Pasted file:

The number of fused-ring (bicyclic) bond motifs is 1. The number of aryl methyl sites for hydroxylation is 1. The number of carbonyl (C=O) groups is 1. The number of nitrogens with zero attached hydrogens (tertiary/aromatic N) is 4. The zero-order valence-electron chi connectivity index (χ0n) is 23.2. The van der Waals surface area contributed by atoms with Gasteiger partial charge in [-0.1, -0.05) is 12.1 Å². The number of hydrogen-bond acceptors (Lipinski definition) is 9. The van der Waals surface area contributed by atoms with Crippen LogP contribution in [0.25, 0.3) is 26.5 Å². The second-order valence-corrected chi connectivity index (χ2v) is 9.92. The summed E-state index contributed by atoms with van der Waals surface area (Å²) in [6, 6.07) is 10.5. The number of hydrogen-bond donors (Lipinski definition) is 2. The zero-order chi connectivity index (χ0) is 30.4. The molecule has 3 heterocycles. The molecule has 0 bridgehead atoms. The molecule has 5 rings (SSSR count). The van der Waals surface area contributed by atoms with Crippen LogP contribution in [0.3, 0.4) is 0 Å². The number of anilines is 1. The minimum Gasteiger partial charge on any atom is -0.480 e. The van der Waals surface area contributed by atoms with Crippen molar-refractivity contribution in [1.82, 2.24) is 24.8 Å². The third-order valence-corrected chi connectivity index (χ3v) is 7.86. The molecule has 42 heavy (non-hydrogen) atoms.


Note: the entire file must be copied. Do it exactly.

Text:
The number of fused-ring (bicyclic) bond motifs is 1. The number of aryl methyl sites for hydroxylation is 1. The number of carbonyl (C=O) groups is 1. The number of nitrogens with zero attached hydrogens (tertiary/aromatic N) is 4. The zero-order valence-electron chi connectivity index (χ0n) is 23.2. The van der Waals surface area contributed by atoms with Gasteiger partial charge in [-0.1, -0.05) is 12.1 Å². The number of hydrogen-bond acceptors (Lipinski definition) is 9. The van der Waals surface area contributed by atoms with Crippen LogP contribution in [0.25, 0.3) is 26.5 Å². The second-order valence-corrected chi connectivity index (χ2v) is 9.92. The summed E-state index contributed by atoms with van der Waals surface area (Å²) in [6, 6.07) is 10.5. The number of hydrogen-bond donors (Lipinski definition) is 2. The zero-order chi connectivity index (χ0) is 30.4. The molecule has 3 heterocycles. The molecule has 0 bridgehead atoms. The molecule has 5 rings (SSSR count). The van der Waals surface area contributed by atoms with Crippen LogP contribution in [0.3, 0.4) is 0 Å². The number of anilines is 1. The minimum Gasteiger partial charge on any atom is -0.480 e. The van der Waals surface area contributed by atoms with Crippen molar-refractivity contribution in [1.82, 2.24) is 24.8 Å². The third-order valence-corrected chi connectivity index (χ3v) is 7.86. The molecule has 42 heavy (non-hydrogen) atoms.